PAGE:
- America’s “App Economy” includes a boom in meeting apps. It almost seems quaint now, but apps were still sort of a new thing in 2012. In fact, Thorben Grosser, an event tech professional who now is VP of Product Marketing and Events with EventMobi, at the time predicted that 10 to 15% of U.S. events with more than 100 attendees in the U.S. would have an app in the near future. In 2015, the level of app-enabled events was predicted to reach 86% within a year.
- Green meetings go mainstream. In February 2012, the Convention Industry Council’s Accepted Practices Exchange (APEX) and the American Society for Testing and Materials International (ASTM) developed the then-new APEX/ASTM Environmentally Sustainable Meeting standards. The standards, which were developed to help the industry gain some consistency when it comes to sustainability, were the result of the work of hundreds of planners, suppliers and sustainability experts from across nine time zones.
- Hotels start to introduce new ways to streamline billing and RFP processes. 2012 was the year Hyatt introduced its Group Billing system to provide daily updates on meeting spending and make meeting bills more streamlined and transparent. Hyatt, along with other major chains, also began to tackle what was then a relatively new problem: the flood of RFPs that began when planners could start sending queries electronically.
- The F&B revolution began in earnest. Though it was around in dribs and drabs pre-2012, that was the year hotels began to really hone their food and beverage to accommodate changing attendee needs for healthier, more sustainable options. For example, that was the year Hyatt adopted its “Thoughtfully Sourced, Carefully Served” approach based on healthy people (portion controlled, balanced offerings and natural ingredients); healthy planet (sustainable practices) and healthy communities (sourcing from local suppliers as well as sharing knowledge at schools and actively supporting famers markets and other events).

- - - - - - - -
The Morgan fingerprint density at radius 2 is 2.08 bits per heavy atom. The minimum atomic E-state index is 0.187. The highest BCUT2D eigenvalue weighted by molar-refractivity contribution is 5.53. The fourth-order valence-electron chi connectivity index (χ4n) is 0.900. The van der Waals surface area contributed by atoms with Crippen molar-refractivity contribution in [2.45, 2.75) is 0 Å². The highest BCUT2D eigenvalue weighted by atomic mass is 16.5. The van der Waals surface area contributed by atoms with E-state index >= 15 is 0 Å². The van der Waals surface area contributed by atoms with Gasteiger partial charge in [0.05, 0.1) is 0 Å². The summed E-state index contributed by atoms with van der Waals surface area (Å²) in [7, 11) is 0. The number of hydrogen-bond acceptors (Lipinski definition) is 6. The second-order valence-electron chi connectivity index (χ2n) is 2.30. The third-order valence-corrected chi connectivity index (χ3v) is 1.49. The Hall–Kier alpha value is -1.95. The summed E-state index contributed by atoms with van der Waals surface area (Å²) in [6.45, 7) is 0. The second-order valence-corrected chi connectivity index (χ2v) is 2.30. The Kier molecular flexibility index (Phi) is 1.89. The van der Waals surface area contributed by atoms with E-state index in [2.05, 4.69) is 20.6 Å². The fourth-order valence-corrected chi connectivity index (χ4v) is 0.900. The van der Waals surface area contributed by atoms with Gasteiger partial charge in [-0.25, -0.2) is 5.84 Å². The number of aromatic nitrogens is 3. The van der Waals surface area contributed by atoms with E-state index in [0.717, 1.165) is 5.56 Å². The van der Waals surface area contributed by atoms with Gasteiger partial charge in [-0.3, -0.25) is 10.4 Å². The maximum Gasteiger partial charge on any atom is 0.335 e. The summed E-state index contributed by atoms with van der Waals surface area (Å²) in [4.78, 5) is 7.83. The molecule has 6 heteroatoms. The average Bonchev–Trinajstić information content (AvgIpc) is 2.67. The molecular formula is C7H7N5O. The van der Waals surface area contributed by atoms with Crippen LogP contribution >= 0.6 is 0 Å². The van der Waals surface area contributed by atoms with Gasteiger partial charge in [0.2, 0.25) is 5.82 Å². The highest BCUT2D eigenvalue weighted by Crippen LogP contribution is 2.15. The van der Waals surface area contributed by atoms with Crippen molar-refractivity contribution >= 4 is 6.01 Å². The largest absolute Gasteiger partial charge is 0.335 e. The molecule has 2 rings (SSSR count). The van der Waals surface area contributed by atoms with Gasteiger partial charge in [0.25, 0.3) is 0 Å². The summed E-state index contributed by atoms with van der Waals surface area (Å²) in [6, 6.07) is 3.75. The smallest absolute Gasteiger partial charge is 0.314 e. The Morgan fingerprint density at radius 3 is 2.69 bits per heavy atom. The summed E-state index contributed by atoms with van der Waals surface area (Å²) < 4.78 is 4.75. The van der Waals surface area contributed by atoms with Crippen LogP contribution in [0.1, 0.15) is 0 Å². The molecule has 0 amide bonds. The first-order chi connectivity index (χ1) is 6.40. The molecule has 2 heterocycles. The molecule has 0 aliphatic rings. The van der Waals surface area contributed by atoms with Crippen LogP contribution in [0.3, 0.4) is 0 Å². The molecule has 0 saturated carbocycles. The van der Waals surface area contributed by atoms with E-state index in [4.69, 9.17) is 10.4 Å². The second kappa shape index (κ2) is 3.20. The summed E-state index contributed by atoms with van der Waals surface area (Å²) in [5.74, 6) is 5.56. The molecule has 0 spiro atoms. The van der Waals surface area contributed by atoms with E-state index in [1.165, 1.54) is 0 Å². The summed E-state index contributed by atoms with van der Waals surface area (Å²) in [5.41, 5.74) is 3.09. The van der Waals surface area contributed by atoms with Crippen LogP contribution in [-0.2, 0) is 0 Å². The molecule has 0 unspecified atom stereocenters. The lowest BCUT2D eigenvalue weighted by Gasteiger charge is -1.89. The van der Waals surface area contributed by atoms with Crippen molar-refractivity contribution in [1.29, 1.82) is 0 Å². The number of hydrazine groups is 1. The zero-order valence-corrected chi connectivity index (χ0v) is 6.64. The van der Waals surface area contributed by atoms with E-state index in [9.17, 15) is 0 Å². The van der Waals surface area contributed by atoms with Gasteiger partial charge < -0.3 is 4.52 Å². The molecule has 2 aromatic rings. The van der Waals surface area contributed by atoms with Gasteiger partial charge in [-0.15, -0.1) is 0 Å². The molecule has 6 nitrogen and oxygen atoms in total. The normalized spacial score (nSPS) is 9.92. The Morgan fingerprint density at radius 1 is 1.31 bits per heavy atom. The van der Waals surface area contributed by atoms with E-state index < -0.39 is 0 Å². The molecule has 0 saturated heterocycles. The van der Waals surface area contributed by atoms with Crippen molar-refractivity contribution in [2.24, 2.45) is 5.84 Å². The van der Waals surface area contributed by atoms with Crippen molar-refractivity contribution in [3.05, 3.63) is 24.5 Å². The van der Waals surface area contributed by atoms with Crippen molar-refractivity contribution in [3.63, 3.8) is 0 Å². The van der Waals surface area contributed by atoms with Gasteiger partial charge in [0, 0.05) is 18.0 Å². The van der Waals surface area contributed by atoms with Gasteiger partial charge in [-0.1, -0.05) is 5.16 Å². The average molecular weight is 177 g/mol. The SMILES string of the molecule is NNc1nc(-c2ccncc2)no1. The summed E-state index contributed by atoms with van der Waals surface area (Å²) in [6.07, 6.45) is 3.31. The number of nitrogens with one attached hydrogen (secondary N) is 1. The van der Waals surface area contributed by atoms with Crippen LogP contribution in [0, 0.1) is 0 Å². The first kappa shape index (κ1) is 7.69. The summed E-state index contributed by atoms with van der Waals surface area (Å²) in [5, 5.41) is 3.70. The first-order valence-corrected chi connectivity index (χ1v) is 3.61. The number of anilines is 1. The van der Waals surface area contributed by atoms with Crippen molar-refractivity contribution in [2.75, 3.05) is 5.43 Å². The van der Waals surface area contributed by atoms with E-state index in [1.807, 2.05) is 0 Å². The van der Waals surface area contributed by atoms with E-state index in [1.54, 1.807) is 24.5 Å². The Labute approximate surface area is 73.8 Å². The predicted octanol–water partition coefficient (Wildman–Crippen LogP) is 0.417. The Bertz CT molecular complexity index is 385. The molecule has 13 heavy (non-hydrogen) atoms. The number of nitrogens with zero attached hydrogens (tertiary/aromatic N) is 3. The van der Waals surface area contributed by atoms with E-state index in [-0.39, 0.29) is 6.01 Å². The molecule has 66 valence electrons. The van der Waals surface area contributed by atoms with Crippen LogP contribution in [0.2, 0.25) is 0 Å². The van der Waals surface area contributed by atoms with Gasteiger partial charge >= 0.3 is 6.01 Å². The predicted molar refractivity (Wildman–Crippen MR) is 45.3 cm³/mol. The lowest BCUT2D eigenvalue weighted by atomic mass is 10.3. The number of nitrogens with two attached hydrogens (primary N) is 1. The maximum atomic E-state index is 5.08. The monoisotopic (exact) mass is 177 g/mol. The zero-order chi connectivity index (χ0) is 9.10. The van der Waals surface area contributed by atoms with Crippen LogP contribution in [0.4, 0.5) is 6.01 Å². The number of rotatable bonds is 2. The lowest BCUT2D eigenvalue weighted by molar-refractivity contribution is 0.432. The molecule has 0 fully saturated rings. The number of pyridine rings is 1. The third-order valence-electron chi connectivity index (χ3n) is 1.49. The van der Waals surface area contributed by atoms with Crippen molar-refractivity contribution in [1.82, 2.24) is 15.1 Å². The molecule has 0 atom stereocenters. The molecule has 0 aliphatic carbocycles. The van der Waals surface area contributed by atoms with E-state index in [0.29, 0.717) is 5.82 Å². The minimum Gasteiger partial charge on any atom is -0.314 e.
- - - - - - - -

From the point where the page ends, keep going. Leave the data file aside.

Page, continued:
- Airfares were on the rise while capacity was declining. This one is so 2022 — but it also was true in 2012, for different reasons. We didn’t have a pandemic and worldwide travel shutdown, followed by pent-up demand, but we did have mergers of major airlines including Delta and United, which gave the airlines a boost in pricing power due to consolidation in the market.
- Digital meetings are great, but not at everything. In 2012 we knew more about what works in the virtual environment — and what does not — than we may have thought. While some seemed surprised to find that some things, notably networking and trade shows, don’t work so well in the virtual format as everything events went online during the pandemic’s early days, we actually knew that 10 years ago.
Here’s evidence from a 2012 article on the then-nascent virtual meeting: “Guidelines, regulations, upgrades, statements and other black-and-white data can more easily be communicated via a virtual event than can any content that involves best practices, soft skills or other material requiring a conversation. The best-case scenario is virtual events serving as a complement to face-to-face.” We also already knew that most would expect to get that online event for free, and that it would be key to create online communities to share and amplify learning before, during and after online events.